Leaving a Whole Lot of Americans Behind: Number of Uninsured Reaching Epidemic Proportions

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And the bad news keeps on coming. New census figures released yesterday show that 46.6 million Americans had no health insurance in 2005, 16%, or one in six people. That’s more than the estimated number of people living with HIV (an estimated 42.6 million), and we call that a pandemic.

Of those with insurance the percent covered by their employers fell to 59.5% from 59.8% a year earlier. This change may seem small but there are two things to remember: one, each tenth of a percent represents hundreds of thousands of people, and, two, these numbers have been on a steady decline since 2001 when:

-14.6% of Americans were uninsured (15.9% now).

-62.6% were covered by their employers (59.5% now).

The Census survey also found that Texas has the highest number of uninsured (24.6%) and Minnesota the lowest (8.7%), and that last year the number of uninsured children increased from 7.9 million to 8.3 million.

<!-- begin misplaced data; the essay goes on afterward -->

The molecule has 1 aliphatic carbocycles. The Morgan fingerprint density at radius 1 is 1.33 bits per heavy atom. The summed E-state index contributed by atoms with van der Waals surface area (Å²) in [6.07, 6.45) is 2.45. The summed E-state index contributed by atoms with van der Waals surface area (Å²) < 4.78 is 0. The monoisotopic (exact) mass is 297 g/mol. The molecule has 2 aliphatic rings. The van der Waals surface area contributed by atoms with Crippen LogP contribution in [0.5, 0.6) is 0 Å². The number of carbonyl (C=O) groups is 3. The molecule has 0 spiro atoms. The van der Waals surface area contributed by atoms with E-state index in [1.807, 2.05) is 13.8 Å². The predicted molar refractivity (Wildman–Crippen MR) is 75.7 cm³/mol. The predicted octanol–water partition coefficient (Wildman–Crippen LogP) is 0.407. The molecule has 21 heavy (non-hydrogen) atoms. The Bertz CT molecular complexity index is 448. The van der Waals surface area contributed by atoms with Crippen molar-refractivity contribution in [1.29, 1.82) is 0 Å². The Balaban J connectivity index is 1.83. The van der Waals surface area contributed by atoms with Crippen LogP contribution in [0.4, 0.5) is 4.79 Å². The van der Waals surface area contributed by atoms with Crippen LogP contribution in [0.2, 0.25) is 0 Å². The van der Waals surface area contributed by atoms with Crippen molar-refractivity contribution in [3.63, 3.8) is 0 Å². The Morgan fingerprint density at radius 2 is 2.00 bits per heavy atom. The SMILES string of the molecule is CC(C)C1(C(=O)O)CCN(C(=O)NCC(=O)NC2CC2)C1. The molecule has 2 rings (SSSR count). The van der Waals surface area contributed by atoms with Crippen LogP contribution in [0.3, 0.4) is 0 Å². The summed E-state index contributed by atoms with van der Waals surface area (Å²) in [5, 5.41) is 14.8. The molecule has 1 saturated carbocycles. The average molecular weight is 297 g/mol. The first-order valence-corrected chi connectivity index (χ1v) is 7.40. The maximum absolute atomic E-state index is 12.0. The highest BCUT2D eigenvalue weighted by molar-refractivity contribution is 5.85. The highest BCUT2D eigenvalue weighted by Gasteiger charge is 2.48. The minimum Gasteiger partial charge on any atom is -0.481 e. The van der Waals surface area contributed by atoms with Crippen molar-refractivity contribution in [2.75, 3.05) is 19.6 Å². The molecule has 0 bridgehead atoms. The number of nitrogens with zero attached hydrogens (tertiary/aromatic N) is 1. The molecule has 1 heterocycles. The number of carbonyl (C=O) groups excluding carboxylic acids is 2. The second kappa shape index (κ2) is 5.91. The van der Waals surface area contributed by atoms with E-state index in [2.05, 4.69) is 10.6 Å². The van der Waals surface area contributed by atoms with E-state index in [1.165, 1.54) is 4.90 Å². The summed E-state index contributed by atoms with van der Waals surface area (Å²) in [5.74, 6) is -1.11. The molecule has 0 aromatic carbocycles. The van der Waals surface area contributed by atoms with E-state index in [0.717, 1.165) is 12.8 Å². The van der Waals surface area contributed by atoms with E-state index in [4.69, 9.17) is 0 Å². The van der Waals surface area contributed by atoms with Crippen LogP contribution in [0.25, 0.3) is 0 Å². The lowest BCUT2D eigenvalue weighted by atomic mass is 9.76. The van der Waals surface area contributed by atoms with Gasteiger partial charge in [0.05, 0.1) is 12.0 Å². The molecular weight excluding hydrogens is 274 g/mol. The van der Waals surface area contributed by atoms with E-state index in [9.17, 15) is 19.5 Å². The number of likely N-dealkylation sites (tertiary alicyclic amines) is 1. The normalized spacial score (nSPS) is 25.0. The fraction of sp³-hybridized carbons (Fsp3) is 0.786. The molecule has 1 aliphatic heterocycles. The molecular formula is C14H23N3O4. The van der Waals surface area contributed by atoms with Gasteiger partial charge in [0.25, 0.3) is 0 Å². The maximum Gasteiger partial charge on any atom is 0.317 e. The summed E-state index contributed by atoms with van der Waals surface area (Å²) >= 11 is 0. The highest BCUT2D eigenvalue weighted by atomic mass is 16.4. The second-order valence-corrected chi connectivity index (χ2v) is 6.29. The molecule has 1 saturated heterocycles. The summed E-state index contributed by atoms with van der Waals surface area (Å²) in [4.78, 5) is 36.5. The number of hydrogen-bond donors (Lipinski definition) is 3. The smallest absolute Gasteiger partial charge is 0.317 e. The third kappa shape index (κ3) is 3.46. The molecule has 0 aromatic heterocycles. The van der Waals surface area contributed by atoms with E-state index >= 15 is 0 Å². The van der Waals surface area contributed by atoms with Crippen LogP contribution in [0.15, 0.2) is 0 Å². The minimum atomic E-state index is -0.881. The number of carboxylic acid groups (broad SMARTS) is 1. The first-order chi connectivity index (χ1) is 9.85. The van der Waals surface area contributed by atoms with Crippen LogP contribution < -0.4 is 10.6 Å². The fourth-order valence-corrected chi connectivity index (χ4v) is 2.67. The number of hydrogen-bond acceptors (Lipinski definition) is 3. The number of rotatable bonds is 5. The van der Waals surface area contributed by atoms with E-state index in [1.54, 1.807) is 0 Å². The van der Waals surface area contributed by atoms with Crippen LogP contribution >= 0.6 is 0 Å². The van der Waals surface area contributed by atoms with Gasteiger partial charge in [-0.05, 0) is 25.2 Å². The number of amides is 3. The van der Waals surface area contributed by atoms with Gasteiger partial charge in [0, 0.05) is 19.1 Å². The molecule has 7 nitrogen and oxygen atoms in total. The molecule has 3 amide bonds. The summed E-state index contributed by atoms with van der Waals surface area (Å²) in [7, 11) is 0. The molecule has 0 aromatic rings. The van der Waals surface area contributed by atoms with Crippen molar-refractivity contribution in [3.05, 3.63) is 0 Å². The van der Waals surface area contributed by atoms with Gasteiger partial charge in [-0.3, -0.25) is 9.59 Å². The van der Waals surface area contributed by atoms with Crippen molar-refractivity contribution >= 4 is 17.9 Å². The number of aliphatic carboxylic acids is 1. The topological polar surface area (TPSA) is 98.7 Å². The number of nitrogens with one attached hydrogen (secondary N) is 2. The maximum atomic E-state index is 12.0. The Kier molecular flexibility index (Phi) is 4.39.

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DEMOCRACY DOES NOT EXIST...

without free and fair elections, a vigorous free press, and engaged citizens to reclaim power from those who abuse it.

In this election year unlike any other—against a backdrop of a pandemic, an economic crisis, racial reckoning, and so much daily bluster—Mother Jones' journalism is driven by one simple question: Will America move closer to, or further from, justice and equity in the years to come?

If you're able to, please join us in this mission with a donation today. Our reporting right now is focused on voting rights and election security, corruption, disinformation, racial and gender equity, and the climate crisis. We can’t do it without the support of readers like you, and we need to give it everything we've got between now and November. Thank you.

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